The discovery is being announced in a series of papers by an global array of physicists and astronomers in Science and the Astrophysical Journal, and in a news conference sponsored by the National Science Foundation, which funds the IceCube Neutrino Observatory at the Amundsen-Scott South Pole Station.
According to scientists, the discovery of these particles allows them to study the universe in a brand-new way, hinting that this might allow them to track the origin of cosmic rays for the very first time.
Because cosmic rays are charged particles, powerful magnetic fields throughout space distort their trajectories. Some theorized neutrinos and galactic cosmic rays, beams of high-energy radiation, were produced by the same faraway phenomena.
Now, the IceCube Collaboration reports the detection of a high-energy neutrino event whose arrival direction was consistent with a known blazar, a type of quasar in which material falling into a supermassive black hole produces a jet oriented directly along the line of sight to Earth. Researchers there quickly sent out alerts to ground- and space-based telescopes in hopes of finding the neutrino's cosmic source. Together, they settled on a supermassive black hole in the center of a galaxy 3.7 billion light years away.
This is a type of active galaxy called a blazar, with a supermassive black hole with millions to billions of times the Sun's mass that blasts jets of particles outward in opposite directions at almost the speed of light. This blazar, designated TXS 0506+056, is about four billion light years from Earth. That's what the IceCube neutrino detector in Antarctica watches for, and in September 2017, that's what it saw.
Through the IceCube particle detector, Naoko Kurahashi Neilson, PhD, an assistant professor in Drexel's College of Arts and Sciences, and her team were able to show that neutrinos originate from blazars. In a decade of Fermi observations of this source, this was the strongest flare in gamma rays, the highest-energy photons. This independent observation greatly strengthens the initial detection of a single high-energy neutrino and adds to a growing body of data that indicates TXS 0506+056 is likely the first identified accelerator of the highest energy neutrinos and cosmic rays, Whitehorn said.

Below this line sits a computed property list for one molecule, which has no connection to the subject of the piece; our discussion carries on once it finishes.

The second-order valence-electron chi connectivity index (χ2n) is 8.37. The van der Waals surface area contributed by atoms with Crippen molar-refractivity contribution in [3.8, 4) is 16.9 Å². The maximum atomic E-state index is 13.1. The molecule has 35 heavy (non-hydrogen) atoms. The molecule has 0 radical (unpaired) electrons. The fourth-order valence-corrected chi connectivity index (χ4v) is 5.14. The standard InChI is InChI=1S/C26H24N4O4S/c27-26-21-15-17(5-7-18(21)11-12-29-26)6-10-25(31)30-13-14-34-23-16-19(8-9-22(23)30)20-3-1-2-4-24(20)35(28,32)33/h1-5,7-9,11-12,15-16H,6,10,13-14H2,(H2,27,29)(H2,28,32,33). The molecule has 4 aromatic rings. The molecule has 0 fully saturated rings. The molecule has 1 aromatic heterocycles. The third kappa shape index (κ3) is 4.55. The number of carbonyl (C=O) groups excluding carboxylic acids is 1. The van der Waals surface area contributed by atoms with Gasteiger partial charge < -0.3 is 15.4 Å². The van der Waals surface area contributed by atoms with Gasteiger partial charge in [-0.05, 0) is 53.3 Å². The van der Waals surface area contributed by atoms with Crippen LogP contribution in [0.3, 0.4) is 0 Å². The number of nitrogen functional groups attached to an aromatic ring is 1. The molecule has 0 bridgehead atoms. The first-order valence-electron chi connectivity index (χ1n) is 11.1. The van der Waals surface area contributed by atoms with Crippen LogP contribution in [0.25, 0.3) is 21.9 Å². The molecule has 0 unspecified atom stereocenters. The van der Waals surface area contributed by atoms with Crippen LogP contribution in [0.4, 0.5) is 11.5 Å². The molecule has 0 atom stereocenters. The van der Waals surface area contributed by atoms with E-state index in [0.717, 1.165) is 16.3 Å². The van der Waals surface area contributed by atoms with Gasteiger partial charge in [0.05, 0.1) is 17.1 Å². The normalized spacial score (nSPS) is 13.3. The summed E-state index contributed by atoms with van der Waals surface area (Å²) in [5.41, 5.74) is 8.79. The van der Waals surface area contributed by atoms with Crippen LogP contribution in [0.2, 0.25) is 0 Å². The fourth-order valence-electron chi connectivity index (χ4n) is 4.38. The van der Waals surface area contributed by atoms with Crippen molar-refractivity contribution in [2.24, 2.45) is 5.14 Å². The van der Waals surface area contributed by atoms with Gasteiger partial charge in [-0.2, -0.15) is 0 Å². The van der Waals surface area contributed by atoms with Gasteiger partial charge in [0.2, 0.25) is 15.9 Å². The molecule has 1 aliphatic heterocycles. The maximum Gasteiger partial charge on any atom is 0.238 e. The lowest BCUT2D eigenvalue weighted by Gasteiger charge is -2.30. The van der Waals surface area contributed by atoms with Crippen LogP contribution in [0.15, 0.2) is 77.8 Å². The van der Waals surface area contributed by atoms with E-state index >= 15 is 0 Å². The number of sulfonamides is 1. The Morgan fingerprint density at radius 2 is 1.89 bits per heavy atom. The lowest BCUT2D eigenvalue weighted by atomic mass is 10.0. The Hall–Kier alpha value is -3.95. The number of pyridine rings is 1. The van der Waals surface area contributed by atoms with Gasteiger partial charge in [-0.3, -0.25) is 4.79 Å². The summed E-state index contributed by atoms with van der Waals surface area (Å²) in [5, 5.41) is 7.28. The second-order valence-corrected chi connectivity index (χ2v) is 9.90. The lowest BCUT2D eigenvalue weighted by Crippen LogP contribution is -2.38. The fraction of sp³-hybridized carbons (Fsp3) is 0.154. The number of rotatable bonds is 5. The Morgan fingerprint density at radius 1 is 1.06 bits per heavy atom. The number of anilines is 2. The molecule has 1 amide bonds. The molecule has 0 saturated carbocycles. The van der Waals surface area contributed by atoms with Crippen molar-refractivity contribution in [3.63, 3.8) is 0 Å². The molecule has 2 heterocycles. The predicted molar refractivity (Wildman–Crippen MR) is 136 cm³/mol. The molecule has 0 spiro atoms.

IceCube, an global observatory run by 300 scientists from 12 countries, consists of more than 5,000 sensitive photomultiplier tubes embedded in grid encompassing 1 cubic kilometer of ice at the South Pole. Other instruments operating at optical, radio and X-ray wavelengths also made detections.
This discovery marks a new era of neutrino astronomy. But so much about the ghostly particles, including where they come from, remains unknown. This will clearly help the scientists examine objects in deep space. Where does the rain of high-energy particles from space known as cosmic rays come from?
But these ultra-high-energy cosmic rays are also the only plausible source of the high-energy neutrinos, which fly true, even across intergalactic distances.
"In our case, we saw an active galaxy, which is a large galaxy containing a huge black hole at its centre", explains Kowalski. Just two individual sources of astrophysical neutrinos were previously known (the Sun and a nearby supernova), with no new sources discovered for 30 years.
The lure of neutrinos for astronomy is that it is possible to trace them back to their origins.
NSF's IceCube observatory is operated by an global collaboration that includes more than 300 scientists from 49 different institutions in 12 countries. For the IceCube detector, an worldwide consortium of scientists headed by the University of Wisconsin in Madison (USA) drilled 86 holes into the Antarctic ice, each 2500 metres deep. "For years, we've had a long list of potential sources for high-energy neutrinos". Its 3D grid of sensors embedded in the ice detected the neutrino when it smashed into the nucleus of a water molecule.
Hard to detect, neutrinos are extremely tiny particles and are among the most abundant in the universe.